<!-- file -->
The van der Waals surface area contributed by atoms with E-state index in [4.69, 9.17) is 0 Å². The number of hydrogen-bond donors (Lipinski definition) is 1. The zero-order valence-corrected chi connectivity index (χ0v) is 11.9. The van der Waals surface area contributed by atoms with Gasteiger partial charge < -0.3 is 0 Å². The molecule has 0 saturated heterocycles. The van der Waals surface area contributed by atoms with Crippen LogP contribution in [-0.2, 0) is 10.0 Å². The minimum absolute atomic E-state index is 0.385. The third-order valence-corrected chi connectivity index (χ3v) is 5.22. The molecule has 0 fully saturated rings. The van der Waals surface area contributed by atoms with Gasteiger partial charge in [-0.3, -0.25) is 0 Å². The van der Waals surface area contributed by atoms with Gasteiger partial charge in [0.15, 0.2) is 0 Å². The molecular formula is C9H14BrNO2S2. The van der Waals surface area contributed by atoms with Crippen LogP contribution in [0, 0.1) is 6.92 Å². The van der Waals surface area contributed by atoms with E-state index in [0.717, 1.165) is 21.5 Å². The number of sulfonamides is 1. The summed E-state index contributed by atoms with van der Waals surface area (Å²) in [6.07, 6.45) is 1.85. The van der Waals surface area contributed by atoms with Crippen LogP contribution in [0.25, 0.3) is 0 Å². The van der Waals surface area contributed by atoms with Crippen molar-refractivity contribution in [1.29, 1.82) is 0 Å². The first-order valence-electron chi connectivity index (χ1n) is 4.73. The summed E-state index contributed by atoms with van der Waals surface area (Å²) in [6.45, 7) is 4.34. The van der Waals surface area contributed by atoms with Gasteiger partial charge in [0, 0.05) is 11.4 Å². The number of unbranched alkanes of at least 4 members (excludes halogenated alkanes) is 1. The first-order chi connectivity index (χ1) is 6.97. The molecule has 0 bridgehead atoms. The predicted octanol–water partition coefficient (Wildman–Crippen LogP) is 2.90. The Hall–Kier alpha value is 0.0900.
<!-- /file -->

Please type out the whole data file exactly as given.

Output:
The van der Waals surface area contributed by atoms with E-state index in [4.69, 9.17) is 0 Å². The number of hydrogen-bond donors (Lipinski definition) is 1. The zero-order valence-corrected chi connectivity index (χ0v) is 11.9. The van der Waals surface area contributed by atoms with Gasteiger partial charge < -0.3 is 0 Å². The molecule has 0 saturated heterocycles. The van der Waals surface area contributed by atoms with Crippen LogP contribution in [-0.2, 0) is 10.0 Å². The minimum absolute atomic E-state index is 0.385. The third-order valence-corrected chi connectivity index (χ3v) is 5.22. The molecule has 0 fully saturated rings. The van der Waals surface area contributed by atoms with Gasteiger partial charge in [-0.3, -0.25) is 0 Å². The van der Waals surface area contributed by atoms with Gasteiger partial charge in [0.15, 0.2) is 0 Å². The molecular formula is C9H14BrNO2S2. The van der Waals surface area contributed by atoms with Crippen LogP contribution in [0, 0.1) is 6.92 Å². The van der Waals surface area contributed by atoms with E-state index in [0.717, 1.165) is 21.5 Å². The number of sulfonamides is 1. The summed E-state index contributed by atoms with van der Waals surface area (Å²) in [6.07, 6.45) is 1.85. The van der Waals surface area contributed by atoms with Crippen LogP contribution in [0.25, 0.3) is 0 Å². The van der Waals surface area contributed by atoms with Crippen molar-refractivity contribution in [1.29, 1.82) is 0 Å². The first-order valence-electron chi connectivity index (χ1n) is 4.73. The summed E-state index contributed by atoms with van der Waals surface area (Å²) in [6.45, 7) is 4.34. The van der Waals surface area contributed by atoms with Gasteiger partial charge in [0, 0.05) is 11.4 Å². The number of unbranched alkanes of at least 4 members (excludes halogenated alkanes) is 1. The first-order chi connectivity index (χ1) is 6.97. The molecule has 0 bridgehead atoms. The predicted octanol–water partition coefficient (Wildman–Crippen LogP) is 2.90. The Hall–Kier alpha value is 0.0900.